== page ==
Frontrunners Kendrick Lamar, Taylor Swift and The Weeknd will battle for the top honors at Monday's Grammy awards, but British singer Adele may well steal the spotlight at the star-studded ceremony.
The Grammy Awards, in its 58th year, will see only a handful of its 80-plus trophies handed out during a three-hour live televised show, which is known more for pairing artists not typically seen together for performance spectacles.
The night's top award, album of the year, pits Lamar, with 11 nominations, against Swift and The Weeknd, each with seven nods.
- There's fanfic at The Met and it's all because of the Tale of Genji21 Pictures
- Oscars 2019: Red carpet looks and full list of winners36 Pictures
But all eyes will be on Adele. The British sensation, while not nominated as her hit album "25" was released after the Sept. 30 cut-off date, will return to the Grammy stage for the first time since 2012, when she swept the awards with seven wins.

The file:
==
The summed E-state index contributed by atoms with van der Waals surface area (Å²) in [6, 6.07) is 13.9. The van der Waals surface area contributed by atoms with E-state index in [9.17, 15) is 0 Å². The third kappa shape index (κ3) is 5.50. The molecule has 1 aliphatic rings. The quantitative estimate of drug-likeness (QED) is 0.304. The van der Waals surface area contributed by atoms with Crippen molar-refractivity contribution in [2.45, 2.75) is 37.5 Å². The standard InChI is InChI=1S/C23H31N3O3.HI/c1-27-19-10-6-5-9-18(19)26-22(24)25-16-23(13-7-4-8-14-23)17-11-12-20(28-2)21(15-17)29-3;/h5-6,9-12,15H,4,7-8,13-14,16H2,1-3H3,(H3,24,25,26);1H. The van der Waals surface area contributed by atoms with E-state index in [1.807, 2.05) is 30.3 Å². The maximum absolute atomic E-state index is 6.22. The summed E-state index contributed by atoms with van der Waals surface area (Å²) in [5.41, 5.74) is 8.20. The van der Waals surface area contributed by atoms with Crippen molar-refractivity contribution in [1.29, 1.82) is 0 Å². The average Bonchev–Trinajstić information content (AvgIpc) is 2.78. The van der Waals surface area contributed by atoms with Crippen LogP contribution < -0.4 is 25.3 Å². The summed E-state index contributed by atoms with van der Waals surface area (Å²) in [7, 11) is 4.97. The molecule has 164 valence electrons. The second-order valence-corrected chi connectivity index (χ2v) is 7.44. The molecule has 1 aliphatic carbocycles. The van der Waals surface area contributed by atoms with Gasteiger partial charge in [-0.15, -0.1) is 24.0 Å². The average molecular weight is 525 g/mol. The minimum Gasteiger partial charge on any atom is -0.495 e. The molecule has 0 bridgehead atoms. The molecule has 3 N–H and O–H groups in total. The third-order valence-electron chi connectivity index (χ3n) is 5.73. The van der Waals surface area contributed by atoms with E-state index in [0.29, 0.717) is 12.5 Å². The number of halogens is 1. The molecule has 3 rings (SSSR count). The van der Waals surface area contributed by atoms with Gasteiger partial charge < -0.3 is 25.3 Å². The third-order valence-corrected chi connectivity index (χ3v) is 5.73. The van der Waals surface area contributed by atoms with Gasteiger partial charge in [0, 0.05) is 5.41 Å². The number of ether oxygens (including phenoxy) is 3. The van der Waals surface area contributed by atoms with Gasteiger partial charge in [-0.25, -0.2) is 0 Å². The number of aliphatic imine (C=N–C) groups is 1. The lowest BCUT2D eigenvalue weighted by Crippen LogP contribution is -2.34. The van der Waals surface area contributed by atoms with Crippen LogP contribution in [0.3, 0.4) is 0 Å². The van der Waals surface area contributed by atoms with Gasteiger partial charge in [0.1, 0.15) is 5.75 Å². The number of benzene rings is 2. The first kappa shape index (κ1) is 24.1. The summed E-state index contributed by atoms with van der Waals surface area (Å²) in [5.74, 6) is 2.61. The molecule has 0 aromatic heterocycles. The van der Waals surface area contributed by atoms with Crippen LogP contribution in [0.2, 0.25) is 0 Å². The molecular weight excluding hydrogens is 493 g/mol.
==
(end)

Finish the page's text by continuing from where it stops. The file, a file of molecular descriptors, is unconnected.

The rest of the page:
The singer performed a surprise sold-out show on Friday at the intimate Los Angeles venue The Wiltern, attended by the likes of Tom Hanks, Rita Wilson and Josh Groban.
Pop star Swift will kick off the show from the Staples Center hosted by LL Cool J with a song from her album "1989," followed by performances by Lamar, The Weeknd and a tribute to David Bowie performed by Lady Gaga. Bowie died in January from cancer at the age of 69.
Veteran musician Lionel Richie will be honored by artists Demi Lovato, John Legend, Luke Bryan and Meghan Trainor, while rockers The Eagles will pay tribute to late frontman Glenn Frey with singer-songwriter Jackson Browne.
Adele's concert was just one of many music industry events across Los Angeles over the weekend.
Richie was feted at a star-studded party on Saturday and Compton native Lamar was given the key to his hometown.
"I will always, since day one, scream Compton and make sure I come back to this community and do right by them because Compton's done right by me," Lamar said.
The rapper, 28, is emerging as a favorite to win album of the year for his "To Pimp A Butterfly," which fuses hip-hop with poetry, jazz, blues and social commentary and has won praise from musicians Leon Bridges, Gary Clark Jr. and Corinne Bailey Rae.
"I love what he has to say, I love how he says it, I love his sort of rhythmical experimentation and diversity," Bailey Rae told Reuters. "He's a brilliant rapper and a really great artist."
(Additional reporting by Alicia Avila for Reuters TV; Editing by Chris Michaud and Clarence Fernandez)